SEN Information Report
Welcome to our SEN Information Report for parents. The aim of this report is to provide parents with information about the new code of practice and how the school supports children with Special Educational Needs and Disabilities.
The Special Educational Needs Co-ordinator (SENCO) at Corfield Church of England Infant School is Mrs K. McKinley. She can be contacted by telephoning the school office on 01773 823319 or email email@example.com
The SENCO has the day-to-day responsibility for the operation of SEN policy and co-ordinating the specific provision made to support individual pupils with SEN, including those who have EHC plans, working closely with staff, parents and carers, and other agencies.
The SENCO provides professional guidance to colleagues with the aim of securing high quality teaching for pupils with SEN, and works closely with staff, parents and other agencies. The SENCO works with professionals providing a support role to families to ensure that pupils with SEN receive appropriate support and high quality teaching.
The SENCO plays an important role with the staff and governing body in determining the strategic development of SEN policy and provision in the school in order to raise the achievement of pupils with SEN.
Mrs Z Humphrey is the current Governor with responsibility for SEND at Corfield. She has regular contact with the SENCO and the staff of the school to keep up-to-date with, and monitor the school’s SEND provision.
From the 1st September 2014 The Special Educational Needs Code of Practice 2014 0-25 is legally required to be implemented in all schools. It provides the school with guidance that helps us to identify, assess and provide support for pupils with special educational needs. It sets out the processes and procedures we should follow to meet the needs of pupils. Copy on the link below to access the full publication.
As part of the new code of practice each Local Authority is required to publish and keep under review information about services they expect to be available for the pupils and young people with Special Educational Needs (SEN) aged 0-25. This is the ‘Local Offer’.
The intention of the Local Offer is to improve choice and transparency for families. It will also be an important resource for parents in understanding the range of services and provision in the local area.
Principles underlying the Code
The SEND Code of Practice describes the principles that should be observed by all professionals working with pupils and young people who have SEN or disabilities. These include
taking into account the view of pupils, young people and their families
enabling pupils, young people and their parents to participate in decision-making
collaborating with partners in education, health and social care to provide support
identifying the needs of pupils and young people
making high quality provision to meet the needs of pupils and young people
focusing on inclusive practices and removing barriers to learning
helping pupils and young people to prepare for adulthood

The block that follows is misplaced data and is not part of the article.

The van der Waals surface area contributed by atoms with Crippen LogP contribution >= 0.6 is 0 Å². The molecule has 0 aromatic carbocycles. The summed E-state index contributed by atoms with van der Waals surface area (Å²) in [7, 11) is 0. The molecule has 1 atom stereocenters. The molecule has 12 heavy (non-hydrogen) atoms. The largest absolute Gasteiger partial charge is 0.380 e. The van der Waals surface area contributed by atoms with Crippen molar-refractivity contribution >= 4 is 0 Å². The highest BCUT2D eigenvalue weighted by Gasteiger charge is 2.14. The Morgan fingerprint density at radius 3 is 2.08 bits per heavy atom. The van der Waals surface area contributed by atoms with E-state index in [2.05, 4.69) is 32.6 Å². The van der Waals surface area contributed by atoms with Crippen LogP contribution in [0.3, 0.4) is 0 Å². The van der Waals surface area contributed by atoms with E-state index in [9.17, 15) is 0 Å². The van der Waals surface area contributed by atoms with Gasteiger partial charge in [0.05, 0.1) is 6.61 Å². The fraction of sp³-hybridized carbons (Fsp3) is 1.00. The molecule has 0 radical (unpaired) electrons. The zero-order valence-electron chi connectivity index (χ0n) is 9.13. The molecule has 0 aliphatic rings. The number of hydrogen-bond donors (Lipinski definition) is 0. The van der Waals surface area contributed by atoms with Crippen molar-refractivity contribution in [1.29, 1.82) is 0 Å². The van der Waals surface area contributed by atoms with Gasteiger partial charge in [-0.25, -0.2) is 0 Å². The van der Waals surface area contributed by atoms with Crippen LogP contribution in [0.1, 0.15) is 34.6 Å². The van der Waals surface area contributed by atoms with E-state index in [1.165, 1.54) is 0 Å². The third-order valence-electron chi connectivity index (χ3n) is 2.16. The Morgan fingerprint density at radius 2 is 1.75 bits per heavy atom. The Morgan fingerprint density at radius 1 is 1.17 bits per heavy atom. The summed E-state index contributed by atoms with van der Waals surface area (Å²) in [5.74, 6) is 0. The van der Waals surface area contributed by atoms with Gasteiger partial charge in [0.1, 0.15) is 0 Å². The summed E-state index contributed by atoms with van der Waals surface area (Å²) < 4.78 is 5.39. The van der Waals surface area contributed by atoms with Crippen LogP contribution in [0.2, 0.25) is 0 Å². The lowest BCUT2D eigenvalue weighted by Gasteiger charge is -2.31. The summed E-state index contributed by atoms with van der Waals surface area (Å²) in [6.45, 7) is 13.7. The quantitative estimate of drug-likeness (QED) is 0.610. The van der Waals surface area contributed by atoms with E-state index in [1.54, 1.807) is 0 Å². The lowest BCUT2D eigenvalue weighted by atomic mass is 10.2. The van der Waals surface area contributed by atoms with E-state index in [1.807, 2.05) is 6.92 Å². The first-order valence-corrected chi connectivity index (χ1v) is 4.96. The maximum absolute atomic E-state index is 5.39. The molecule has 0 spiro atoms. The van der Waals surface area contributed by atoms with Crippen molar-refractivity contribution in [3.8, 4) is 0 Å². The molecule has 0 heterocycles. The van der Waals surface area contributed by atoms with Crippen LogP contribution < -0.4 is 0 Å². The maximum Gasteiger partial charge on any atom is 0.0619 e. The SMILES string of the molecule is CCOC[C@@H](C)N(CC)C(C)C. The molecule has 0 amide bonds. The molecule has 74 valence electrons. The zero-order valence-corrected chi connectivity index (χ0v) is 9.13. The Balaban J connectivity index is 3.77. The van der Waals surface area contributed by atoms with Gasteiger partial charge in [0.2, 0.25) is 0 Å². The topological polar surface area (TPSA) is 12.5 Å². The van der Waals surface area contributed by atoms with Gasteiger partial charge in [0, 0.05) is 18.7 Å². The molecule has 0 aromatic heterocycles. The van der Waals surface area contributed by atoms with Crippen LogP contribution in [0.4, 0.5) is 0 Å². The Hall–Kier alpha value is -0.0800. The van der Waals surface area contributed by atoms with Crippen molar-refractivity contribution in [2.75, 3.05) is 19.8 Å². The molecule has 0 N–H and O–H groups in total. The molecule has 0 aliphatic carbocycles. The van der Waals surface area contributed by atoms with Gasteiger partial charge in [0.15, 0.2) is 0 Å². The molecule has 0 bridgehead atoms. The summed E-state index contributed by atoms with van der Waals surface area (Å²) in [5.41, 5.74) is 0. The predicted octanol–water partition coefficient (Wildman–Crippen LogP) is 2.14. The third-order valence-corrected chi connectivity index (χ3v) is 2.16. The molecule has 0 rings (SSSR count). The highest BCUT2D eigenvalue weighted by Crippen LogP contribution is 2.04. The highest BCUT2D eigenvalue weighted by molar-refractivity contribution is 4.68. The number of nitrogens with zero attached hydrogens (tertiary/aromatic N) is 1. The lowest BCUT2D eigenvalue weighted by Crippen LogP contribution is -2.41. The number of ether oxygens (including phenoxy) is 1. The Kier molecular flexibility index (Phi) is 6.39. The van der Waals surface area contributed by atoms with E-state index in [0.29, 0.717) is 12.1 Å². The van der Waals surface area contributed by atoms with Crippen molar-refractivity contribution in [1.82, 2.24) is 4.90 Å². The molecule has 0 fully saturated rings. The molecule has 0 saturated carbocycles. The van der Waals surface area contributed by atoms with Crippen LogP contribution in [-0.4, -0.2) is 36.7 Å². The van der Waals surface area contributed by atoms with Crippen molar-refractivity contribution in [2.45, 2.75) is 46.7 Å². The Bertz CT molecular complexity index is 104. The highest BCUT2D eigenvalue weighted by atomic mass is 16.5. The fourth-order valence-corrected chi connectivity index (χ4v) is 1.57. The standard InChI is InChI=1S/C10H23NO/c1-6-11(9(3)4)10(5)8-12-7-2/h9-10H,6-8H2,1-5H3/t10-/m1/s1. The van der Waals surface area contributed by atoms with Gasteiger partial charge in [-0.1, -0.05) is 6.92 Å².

What are special educational needs (SEN)?
The term ‘special educational needs’ has a legal definition. ‘Pupils with SEN all have learning difficulties or disabilities that make it harder for them to learn than most pupils of the same age. These pupils may need extra or different help from that given to other pupils of the same age.’
SEND could mean that a pupil has difficulties with:
all of the work in school
reading, writing, number work or understanding information
expressing themselves or understanding what others are saying
making friends or relating to adults
behaving properly in school
organising themselves; or
some kind of sensory or physical needs which may affect them in school.
Corfield Church of England Infant School is an inclusive school where all pupils, regardless of their specific needs are given the opportunity to make the best possible progress. The SEN code of practice categorises Special Educational Needs and Disabilities into four broad ‘areas of need’. These being:
Communication and Interaction
Cognition and Learning
Social, Emotional and Mental Health Difficulties
Sensory and Physical Needs.
Parents – what to do if you have concerns/worries
If you think your child may have a special educational need that has not been identified, you should talk to your child’s class teacher who will then consult the SENCO,
You will be able to talk over your concerns and find out what the school thinks. The SENCO will be able to explain what happens next.
Working together with your Child’s teachers will often help to sort out worries and problems. The closer you work with your child’s teachers, the more successful any help for your pupil can be.
You might like to ask if:
•the school thinks your child has difficulties;
•the school thinks your child has special educational needs;
•your child is able to work at the same level as other childs of a similar age;
•your child is already getting some extra help; and
•how you can help your child.
We will consult parents about all the decisions that affect their child. If you, as a parent have concerns or worries at any time, you should share them with your child’s teacher, a teaching assistant or the SENCO.
Parents will be made fully aware of the planned support and interventions and, where appropriate. They will also be involved in reviews of support provided to their pupil and have clear information about the impact of the support and interventions, enabling them to be involved in planning next steps.
If you want to talk to someone who is independent and knows about special educational needs, you can get advice from the local Derbyshire Information, Advice and Support Services (DIASS) for SEND www.derbyshireparentpartnership.co.uk
How do we identify and support pupils with SEN?
At Corfield Church of England Infant School we identify pupils with SEN as early as possible, through the observations and assessments made by the staff in Reception class. Then throughout school, by monitoring and tracking the progress of all pupils by an ongoing process of planning, teaching, assessing and reviewing. Pupils with SEND may be identified at any stage of this process during their school life.
Where a pupil is identified as having SEN, we take action to remove barriers to learning and put effective special educational provision in place. This SEN support takes the form of a four-part cycle (assess, plan, do, review) through which earlier decisions and actions are revisited, refined and revised with a growing understanding of the pupil’s needs and of what supports the pupil in making good progress and securing good outcomes. This is known as the graduated approach. It draws on more detailed approaches, more frequent review and more specialist expertise in successive cycles in order to match interventions to the SEN of pupils and young people.